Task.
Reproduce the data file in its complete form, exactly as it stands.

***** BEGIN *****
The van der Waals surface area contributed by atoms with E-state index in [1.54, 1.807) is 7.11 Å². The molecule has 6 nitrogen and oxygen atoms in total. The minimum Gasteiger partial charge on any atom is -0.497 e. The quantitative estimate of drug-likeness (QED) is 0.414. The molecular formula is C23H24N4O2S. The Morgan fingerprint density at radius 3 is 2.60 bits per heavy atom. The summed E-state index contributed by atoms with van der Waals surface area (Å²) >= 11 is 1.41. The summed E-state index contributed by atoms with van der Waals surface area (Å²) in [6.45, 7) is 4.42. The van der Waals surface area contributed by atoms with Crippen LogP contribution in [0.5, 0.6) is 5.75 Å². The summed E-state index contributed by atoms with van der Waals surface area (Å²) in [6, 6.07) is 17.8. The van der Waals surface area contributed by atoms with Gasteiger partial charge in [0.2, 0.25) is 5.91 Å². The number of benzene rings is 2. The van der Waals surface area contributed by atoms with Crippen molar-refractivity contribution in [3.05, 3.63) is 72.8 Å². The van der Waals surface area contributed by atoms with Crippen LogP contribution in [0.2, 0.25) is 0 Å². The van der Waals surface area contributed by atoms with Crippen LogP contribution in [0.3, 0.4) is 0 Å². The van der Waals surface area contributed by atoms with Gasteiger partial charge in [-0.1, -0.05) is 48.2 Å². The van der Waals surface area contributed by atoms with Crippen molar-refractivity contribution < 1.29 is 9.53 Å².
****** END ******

The van der Waals surface area contributed by atoms with E-state index in [1.54, 1.807) is 7.11 Å². The molecule has 6 nitrogen and oxygen atoms in total. The minimum Gasteiger partial charge on any atom is -0.497 e. The quantitative estimate of drug-likeness (QED) is 0.414. The molecular formula is C23H24N4O2S. The Morgan fingerprint density at radius 3 is 2.60 bits per heavy atom. The summed E-state index contributed by atoms with van der Waals surface area (Å²) >= 11 is 1.41. The summed E-state index contributed by atoms with van der Waals surface area (Å²) in [6.45, 7) is 4.42. The van der Waals surface area contributed by atoms with Crippen LogP contribution in [0.5, 0.6) is 5.75 Å². The summed E-state index contributed by atoms with van der Waals surface area (Å²) in [6, 6.07) is 17.8. The van der Waals surface area contributed by atoms with Gasteiger partial charge in [0.2, 0.25) is 5.91 Å². The number of benzene rings is 2. The van der Waals surface area contributed by atoms with Crippen molar-refractivity contribution in [3.05, 3.63) is 72.8 Å². The van der Waals surface area contributed by atoms with Crippen LogP contribution in [0.2, 0.25) is 0 Å². The van der Waals surface area contributed by atoms with Crippen LogP contribution in [0.3, 0.4) is 0 Å². The van der Waals surface area contributed by atoms with Gasteiger partial charge in [-0.1, -0.05) is 48.2 Å². The van der Waals surface area contributed by atoms with Crippen molar-refractivity contribution < 1.29 is 9.53 Å².